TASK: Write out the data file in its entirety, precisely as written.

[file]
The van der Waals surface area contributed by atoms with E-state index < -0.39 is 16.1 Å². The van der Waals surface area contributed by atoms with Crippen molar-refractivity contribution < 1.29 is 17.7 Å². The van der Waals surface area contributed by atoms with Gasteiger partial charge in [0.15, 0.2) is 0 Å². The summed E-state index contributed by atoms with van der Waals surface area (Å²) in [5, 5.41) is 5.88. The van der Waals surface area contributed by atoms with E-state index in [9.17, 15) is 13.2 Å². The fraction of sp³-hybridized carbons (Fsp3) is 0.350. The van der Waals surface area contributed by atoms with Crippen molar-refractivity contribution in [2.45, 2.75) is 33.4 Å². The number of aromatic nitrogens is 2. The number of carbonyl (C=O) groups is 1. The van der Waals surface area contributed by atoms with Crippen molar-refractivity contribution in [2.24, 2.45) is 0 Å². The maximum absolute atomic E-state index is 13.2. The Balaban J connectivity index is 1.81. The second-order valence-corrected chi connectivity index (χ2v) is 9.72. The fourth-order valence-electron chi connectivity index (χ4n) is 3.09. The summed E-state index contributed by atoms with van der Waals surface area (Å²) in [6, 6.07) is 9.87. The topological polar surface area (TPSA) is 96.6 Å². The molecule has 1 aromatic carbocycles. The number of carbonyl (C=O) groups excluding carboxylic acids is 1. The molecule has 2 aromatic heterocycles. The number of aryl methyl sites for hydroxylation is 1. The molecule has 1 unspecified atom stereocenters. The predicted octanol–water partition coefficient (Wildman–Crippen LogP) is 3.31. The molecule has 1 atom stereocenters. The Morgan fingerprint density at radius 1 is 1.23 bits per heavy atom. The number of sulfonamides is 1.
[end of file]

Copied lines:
The van der Waals surface area contributed by atoms with E-state index < -0.39 is 16.1 Å². The van der Waals surface area contributed by atoms with Crippen molar-refractivity contribution < 1.29 is 17.7 Å². The van der Waals surface area contributed by atoms with Gasteiger partial charge in [0.15, 0.2) is 0 Å². The summed E-state index contributed by atoms with van der Waals surface area (Å²) in [5, 5.41) is 5.88. The van der Waals surface area contributed by atoms with E-state index in [9.17, 15) is 13.2 Å². The fraction of sp³-hybridized carbons (Fsp3) is 0.350. The van der Waals surface area contributed by atoms with Crippen molar-refractivity contribution in [2.45, 2.75) is 33.4 Å². The number of aromatic nitrogens is 2. The number of carbonyl (C=O) groups is 1. The van der Waals surface area contributed by atoms with Crippen molar-refractivity contribution in [2.24, 2.45) is 0 Å². The maximum absolute atomic E-state index is 13.2. The Balaban J connectivity index is 1.81. The second-order valence-corrected chi connectivity index (χ2v) is 9.72. The fourth-order valence-electron chi connectivity index (χ4n) is 3.09. The summed E-state index contributed by atoms with van der Waals surface area (Å²) in [6, 6.07) is 9.87. The topological polar surface area (TPSA) is 96.6 Å². The molecule has 1 aromatic carbocycles. The number of carbonyl (C=O) groups excluding carboxylic acids is 1. The molecule has 2 aromatic heterocycles. The number of aryl methyl sites for hydroxylation is 1. The molecule has 1 unspecified atom stereocenters. The predicted octanol–water partition coefficient (Wildman–Crippen LogP) is 3.31. The molecule has 1 atom stereocenters. The Morgan fingerprint density at radius 1 is 1.23 bits per heavy atom. The number of sulfonamides is 1.